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January 2004
Four Spirits
by Sena Jeter Naslund

Q&A with Sena Jeter Naslund
from a publisher’s press release

Q: How did your commitment develop for writing the novel Four Spirits?
A:
I grew up in Birmingham during the civil rights movement. I promised myself that if I ever did become a writer, I would try to re-create that time. I didn’t want either the courage or the pain of the 1960s to be forgotten. But I found the subject daunting for a long time; I needed to develop my technical prowess as a writer and also to acquire a broader understanding than just my own experience of the political realities of social transformation. I wanted to write a novel with both scope and depth, a cathartic novel, a novel that would cause people to talk to each other about their own histories and developing awareness of racial prejudice.

Q: To what extent are your experiences reflected in the novel?
A:
I was a student in Phillips High School when the Revered Fred Shuttlesworth was beaten in front of the school for trying to enroll his children in white schools. The church bombing, where four young black girls were killed, filled me with sorrow and shame and also served as a call for deeper involvement, as it did for many people, nationwide, who abhorred violence and believed in racial equality but had not been very active in the movement. The title of my novel refers to that tragedy. The last half of Four Spirits depicts a night school for black high school dropouts. I drew on my own similar teaching experience and that of my friend Carol Countryman, who was in a wheelchair, to write about Stella and her friend Cat.

Q: What about Stella’s odyssey through the city of Birmingham the day John F. Kennedy was assassinated?
A:
Yes, I actually did have reason to travel all over Birmingham that day, and I did see instances of glee and relief that JFK, who was a rising champion for racial equality and justice, had been killed. Like Stella, I felt deeply shocked and very isolated, alienated, in a city that was in many other ways my beloved home—the only home I had known. But of course I’m not Stella, and I gave her a complex emotional life rather different than my own. For example, Stella’s parents and brothers are killed in a car accident when she is 5. That did not happen in my own life.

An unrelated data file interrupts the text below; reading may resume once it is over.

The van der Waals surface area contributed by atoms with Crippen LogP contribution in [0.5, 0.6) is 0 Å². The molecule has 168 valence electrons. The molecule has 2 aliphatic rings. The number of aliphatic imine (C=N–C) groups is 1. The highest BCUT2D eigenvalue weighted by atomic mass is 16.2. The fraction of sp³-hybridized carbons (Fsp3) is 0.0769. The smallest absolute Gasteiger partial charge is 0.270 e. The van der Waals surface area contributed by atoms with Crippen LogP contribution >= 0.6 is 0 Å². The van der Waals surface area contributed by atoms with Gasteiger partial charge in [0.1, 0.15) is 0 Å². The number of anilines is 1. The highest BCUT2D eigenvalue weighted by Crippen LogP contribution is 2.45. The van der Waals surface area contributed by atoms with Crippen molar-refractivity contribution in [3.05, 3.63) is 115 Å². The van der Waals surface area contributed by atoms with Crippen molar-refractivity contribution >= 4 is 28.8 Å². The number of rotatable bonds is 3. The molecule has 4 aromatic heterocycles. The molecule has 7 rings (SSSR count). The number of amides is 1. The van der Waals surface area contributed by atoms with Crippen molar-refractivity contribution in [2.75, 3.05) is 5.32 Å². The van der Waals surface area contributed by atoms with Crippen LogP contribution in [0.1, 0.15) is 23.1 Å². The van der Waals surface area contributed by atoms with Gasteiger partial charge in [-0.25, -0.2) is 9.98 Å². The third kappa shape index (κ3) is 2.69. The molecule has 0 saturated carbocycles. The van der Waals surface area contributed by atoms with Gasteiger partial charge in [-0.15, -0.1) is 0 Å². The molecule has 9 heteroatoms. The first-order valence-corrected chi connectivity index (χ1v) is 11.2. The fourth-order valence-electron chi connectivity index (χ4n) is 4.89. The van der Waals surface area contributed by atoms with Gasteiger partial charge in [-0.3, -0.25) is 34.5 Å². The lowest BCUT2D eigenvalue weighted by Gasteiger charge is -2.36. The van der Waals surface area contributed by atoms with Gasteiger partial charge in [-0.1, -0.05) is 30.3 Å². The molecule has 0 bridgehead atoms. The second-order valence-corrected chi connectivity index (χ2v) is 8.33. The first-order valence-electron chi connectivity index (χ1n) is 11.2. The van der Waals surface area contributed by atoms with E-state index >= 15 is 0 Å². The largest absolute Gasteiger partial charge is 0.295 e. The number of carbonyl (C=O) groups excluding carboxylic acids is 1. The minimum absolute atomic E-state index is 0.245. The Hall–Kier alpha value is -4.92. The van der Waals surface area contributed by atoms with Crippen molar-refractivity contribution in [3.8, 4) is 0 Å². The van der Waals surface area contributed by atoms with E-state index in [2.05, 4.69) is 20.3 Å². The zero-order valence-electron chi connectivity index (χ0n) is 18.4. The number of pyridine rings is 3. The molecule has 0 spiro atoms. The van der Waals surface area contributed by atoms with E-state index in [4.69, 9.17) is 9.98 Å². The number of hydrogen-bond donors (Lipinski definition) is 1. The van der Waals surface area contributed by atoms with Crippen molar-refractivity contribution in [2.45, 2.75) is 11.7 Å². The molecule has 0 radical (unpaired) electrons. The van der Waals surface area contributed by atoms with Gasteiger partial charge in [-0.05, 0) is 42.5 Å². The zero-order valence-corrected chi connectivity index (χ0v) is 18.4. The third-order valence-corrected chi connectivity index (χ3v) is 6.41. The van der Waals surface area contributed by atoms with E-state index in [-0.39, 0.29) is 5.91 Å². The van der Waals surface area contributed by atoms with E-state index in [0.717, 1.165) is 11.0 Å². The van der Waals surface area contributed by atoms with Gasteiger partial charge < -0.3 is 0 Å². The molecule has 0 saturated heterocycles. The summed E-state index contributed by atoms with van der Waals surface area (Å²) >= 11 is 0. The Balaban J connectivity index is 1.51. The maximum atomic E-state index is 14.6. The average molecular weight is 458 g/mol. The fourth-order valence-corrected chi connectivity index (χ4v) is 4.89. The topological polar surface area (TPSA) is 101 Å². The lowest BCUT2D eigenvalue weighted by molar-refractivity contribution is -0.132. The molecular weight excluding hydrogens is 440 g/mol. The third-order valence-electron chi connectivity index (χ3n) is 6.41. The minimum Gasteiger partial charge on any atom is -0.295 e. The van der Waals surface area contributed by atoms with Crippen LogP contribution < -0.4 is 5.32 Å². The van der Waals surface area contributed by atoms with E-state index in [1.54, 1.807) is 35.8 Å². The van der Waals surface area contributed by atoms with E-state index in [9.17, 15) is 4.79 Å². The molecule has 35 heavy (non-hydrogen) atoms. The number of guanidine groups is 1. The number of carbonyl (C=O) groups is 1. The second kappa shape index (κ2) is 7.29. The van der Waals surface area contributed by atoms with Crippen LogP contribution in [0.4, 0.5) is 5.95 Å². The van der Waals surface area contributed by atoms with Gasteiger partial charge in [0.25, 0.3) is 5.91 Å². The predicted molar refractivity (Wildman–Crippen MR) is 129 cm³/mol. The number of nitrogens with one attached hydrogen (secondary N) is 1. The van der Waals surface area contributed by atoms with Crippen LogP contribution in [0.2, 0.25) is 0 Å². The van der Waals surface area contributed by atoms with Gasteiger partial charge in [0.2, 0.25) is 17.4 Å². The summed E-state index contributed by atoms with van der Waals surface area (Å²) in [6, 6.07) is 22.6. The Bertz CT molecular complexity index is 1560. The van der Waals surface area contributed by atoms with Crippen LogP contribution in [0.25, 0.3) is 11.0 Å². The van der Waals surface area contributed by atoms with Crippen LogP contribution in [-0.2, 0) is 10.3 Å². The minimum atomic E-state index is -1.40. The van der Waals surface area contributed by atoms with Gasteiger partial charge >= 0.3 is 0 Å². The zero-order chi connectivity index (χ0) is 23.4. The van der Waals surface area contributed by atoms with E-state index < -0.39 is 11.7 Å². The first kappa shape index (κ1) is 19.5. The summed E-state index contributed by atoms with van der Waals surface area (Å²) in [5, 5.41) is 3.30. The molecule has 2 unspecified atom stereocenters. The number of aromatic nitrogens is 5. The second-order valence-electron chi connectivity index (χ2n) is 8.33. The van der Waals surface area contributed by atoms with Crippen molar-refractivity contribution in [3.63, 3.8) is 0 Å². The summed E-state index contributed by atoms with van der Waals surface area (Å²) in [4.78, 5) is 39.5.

Q: What do you mean when you refer to Stella’s “complex emotional life”?
A:
Like my character Una, in Ahab’s Wife, Stella is searching—she has spiritual questions. She also seeks to establish her own identity and to create a home for herself with an appropriate partner. Like Una, she discovers that she has a degree of bravery and a sense of moral obligation. But Stella is a more wounded and confused character than Una. She confronts death at an earlier age; her sense of sexual behavior is more conflicted, and she is more politically active than Una.

Q: Did you, as a white woman, hesitate to write from the black perspective?
A:
Of course I hesitated; but I also hesitate to write from the male perspective, from that of a person of different age, or different economic status. But that’s part of why we humans, and artists, are gifted with imagination. Tolstoy wrote with insight about Anna Karenina, a woman; Stephen Crane wrote convincingly about the Civil War in The Red Badge of Courage, though he was not a participant. We need to be able to imagine the truth beyond our own literal experience. Surely it’s not too difficult to generalize about hope or fear—we’ve all had a taste of a huge range of emotions and thoughts. I believe the imagination can be a great moral force. If we try to imagine what it’s like to be a different sort of person, then our capacity for kindness, understanding, and justice increases. Once I heard the British novelist Angus Wilson answer the question from a journalist, “Why do you want to create characters; why not be bold enough just to tell the truth about yourself?” Wilson answered, “To create a character other than yourself is an act of generosity.”

Q: Four Spirits is actually a kind of mosaic, made up of many different perspectives.
A: